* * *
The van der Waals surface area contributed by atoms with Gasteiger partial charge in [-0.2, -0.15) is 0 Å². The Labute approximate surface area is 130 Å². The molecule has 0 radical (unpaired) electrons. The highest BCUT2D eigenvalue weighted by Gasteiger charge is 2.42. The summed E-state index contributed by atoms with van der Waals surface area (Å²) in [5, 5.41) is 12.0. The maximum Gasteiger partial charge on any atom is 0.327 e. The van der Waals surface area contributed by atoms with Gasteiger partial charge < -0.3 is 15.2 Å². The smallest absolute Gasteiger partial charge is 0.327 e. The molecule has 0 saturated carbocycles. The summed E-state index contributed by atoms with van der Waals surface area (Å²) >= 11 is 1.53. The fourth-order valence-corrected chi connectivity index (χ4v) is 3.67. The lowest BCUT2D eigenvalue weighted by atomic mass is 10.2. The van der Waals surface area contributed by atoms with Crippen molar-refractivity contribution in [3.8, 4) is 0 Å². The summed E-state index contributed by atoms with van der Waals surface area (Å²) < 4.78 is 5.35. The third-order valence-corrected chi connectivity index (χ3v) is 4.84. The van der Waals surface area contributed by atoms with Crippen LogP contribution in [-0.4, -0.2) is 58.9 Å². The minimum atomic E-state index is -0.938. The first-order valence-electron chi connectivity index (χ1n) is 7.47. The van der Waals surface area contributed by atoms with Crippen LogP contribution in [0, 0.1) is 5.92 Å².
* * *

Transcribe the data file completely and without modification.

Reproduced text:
The van der Waals surface area contributed by atoms with Gasteiger partial charge in [-0.2, -0.15) is 0 Å². The Labute approximate surface area is 130 Å². The molecule has 0 radical (unpaired) electrons. The highest BCUT2D eigenvalue weighted by Gasteiger charge is 2.42. The summed E-state index contributed by atoms with van der Waals surface area (Å²) in [5, 5.41) is 12.0. The maximum Gasteiger partial charge on any atom is 0.327 e. The van der Waals surface area contributed by atoms with Gasteiger partial charge < -0.3 is 15.2 Å². The smallest absolute Gasteiger partial charge is 0.327 e. The molecule has 0 saturated carbocycles. The summed E-state index contributed by atoms with van der Waals surface area (Å²) >= 11 is 1.53. The fourth-order valence-corrected chi connectivity index (χ4v) is 3.67. The lowest BCUT2D eigenvalue weighted by atomic mass is 10.2. The van der Waals surface area contributed by atoms with Crippen molar-refractivity contribution in [3.8, 4) is 0 Å². The summed E-state index contributed by atoms with van der Waals surface area (Å²) < 4.78 is 5.35. The third-order valence-corrected chi connectivity index (χ3v) is 4.84. The van der Waals surface area contributed by atoms with Crippen LogP contribution in [-0.4, -0.2) is 58.9 Å². The minimum atomic E-state index is -0.938. The first-order valence-electron chi connectivity index (χ1n) is 7.47. The van der Waals surface area contributed by atoms with Crippen LogP contribution in [0, 0.1) is 5.92 Å².